Back to Top

c. 1930-1931

Empire State vertigo

Nearly 100 years ago, it took just over 400 days to construct the tallest building in the world

A workman sweeping the highest sidewalk in the world, the 81st story of the Empire State Building, the world's tallest building, to the top of which the greatest dirigible 'Los Angeles' will attempt to moor, New York, New York, early 1930s. This photo was made 1,248 feet above street level. (Photo by Adam Glickman/Underwood Archives/Getty Images)

Question – how many construction workers does it take to build an Empire State Building? Answer – 3,500.  And it took them just over 400 days to do it.

With one floor being built per 24 hours during the first phase, the daily drop-off to the site was colossal – up to 200 trucks deposited 16,000 tiles, 5,000 cement bags, 450 cubic yards of sand and 300 bags of lime, each and every day.

The order for steel – just shy of 58,000 tonnes – was the largest ever made.

For the workers, cafes were opened and taps were installed on the incomplete floors so they need not descend to the ground.

A valid email is required

Those workers were chiefly Italian and Irish immigrants, plus a large minority of Mohawks – the “Iron Walkers”-  from the Kahnawake reservation near Montreal. 

Initially involved in high-level construction back in 1886, when a group of Mohawk men were employed to build a bridge over the St. Lawrence River on Mohawk territory, many Mohawks moved to New York City in the first years of the Twentieth Century, and worked on multiple significant high-rise construction sites in Manhattan.

The final rivet placed was made of solid gold – but then it could afford to be gold. The entire project had cost $40 million – a clear $20 million under budget.

Official records state that only five men died on the Empire State site, though the New York Times reported 14 deaths. While there is no reason to question this, the fact that it was not dramatically higher seems extraordinary when looking at these photographs.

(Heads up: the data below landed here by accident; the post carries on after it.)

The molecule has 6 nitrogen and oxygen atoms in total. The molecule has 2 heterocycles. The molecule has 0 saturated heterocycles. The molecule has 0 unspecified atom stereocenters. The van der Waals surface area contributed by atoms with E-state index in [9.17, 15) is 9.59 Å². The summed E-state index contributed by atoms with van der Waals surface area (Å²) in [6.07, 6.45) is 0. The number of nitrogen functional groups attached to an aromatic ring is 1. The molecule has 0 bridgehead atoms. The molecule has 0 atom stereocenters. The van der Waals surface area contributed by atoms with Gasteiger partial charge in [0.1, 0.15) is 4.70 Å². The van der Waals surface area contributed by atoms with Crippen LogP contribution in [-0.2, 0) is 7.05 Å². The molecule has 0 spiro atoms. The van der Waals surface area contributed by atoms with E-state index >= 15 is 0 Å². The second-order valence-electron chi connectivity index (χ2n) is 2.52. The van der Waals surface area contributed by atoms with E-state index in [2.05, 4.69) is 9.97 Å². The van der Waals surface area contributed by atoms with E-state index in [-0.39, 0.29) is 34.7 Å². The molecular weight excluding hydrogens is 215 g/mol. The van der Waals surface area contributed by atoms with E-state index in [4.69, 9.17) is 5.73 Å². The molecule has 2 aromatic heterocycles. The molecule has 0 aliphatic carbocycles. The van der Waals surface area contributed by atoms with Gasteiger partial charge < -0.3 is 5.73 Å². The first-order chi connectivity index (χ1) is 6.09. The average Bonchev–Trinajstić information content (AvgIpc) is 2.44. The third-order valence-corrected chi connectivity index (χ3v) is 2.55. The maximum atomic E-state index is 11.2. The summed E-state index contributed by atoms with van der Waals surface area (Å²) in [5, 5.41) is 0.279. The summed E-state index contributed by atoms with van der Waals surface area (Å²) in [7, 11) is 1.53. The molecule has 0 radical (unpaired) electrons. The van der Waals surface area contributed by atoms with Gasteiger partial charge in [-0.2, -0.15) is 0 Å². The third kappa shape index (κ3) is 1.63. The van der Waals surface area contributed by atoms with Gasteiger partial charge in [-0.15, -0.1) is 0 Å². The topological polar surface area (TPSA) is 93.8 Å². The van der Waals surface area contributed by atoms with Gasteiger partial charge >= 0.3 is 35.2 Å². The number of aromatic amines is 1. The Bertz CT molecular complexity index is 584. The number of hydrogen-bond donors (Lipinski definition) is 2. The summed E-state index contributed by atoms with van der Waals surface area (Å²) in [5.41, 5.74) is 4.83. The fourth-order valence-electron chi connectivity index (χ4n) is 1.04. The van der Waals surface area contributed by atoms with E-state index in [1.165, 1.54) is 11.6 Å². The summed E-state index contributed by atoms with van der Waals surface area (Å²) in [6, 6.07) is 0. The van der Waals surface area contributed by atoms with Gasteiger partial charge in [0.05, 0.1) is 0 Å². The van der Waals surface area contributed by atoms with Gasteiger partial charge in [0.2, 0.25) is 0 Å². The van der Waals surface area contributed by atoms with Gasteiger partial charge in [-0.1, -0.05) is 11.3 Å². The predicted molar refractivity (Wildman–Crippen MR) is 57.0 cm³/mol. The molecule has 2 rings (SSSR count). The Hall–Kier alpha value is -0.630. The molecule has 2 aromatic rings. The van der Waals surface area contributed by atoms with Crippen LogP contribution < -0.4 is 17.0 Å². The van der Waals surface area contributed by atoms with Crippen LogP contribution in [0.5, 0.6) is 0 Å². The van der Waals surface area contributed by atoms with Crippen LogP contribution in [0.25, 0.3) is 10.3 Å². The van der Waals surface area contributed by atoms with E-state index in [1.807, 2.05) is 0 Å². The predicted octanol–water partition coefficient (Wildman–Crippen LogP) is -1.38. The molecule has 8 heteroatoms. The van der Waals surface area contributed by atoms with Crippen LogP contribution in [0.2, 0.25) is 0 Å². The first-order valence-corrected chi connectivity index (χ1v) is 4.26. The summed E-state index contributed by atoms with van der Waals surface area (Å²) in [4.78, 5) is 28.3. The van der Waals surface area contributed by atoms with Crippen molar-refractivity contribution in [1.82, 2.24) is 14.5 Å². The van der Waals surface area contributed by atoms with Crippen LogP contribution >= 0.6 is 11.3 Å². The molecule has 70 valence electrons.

Just 23 weeks after construction began, the entire steel structure of the Empire State Building was in place.

The final rivet placed was made of solid gold – but then it could afford to be gold.  The entire project had cost $40 million – a clear $20 million under budget.

1930
An aerial photo of the Empire State Building under construction.
Bettmann / Corbis
1930
A workman sweeping the 81st story of the Empire State Building.
Underwood Archives / Getty Images
1930
Two builders resting during the construction of the Empire State Building.
SSPL / Getty Images
1930
Riveters at work a quarter of a mile above the pavement
SSPL / Getty Images
1930
A steel worker balances on a girder. The Chrysler Building can be seen in the background.
Keystone / Getty Images
1930
Window washers at work on the Empire State Building. There are 6400 windows on the building, and each workers average 76 panes per day.
Soibelman Syndicate/Visual Studies Workshop / Getty Images
1930
Construction workers silhouetted against the Manhattan sky
Universal History Archive / Getty images
1930
Carl Russell waves to his co-workers on the structural work of the 88th floor
Keystone / Hulton Archive / Getty Images
1930
Steel workers arranging the steel frame
Bettmann / Corbis
1930
A worker appears almost to lose his balance
Bettmann / Corbis
1930
Workers hoist the Stars And Stripes
Keystone-France / Gamma-Keystone via Getty Images
1930
Acrobats perform on a ledge of the Empire State Building
Bettmann / Corbis

Watch this

Does using FaceApp put your privacy at risk?

see more from
More
>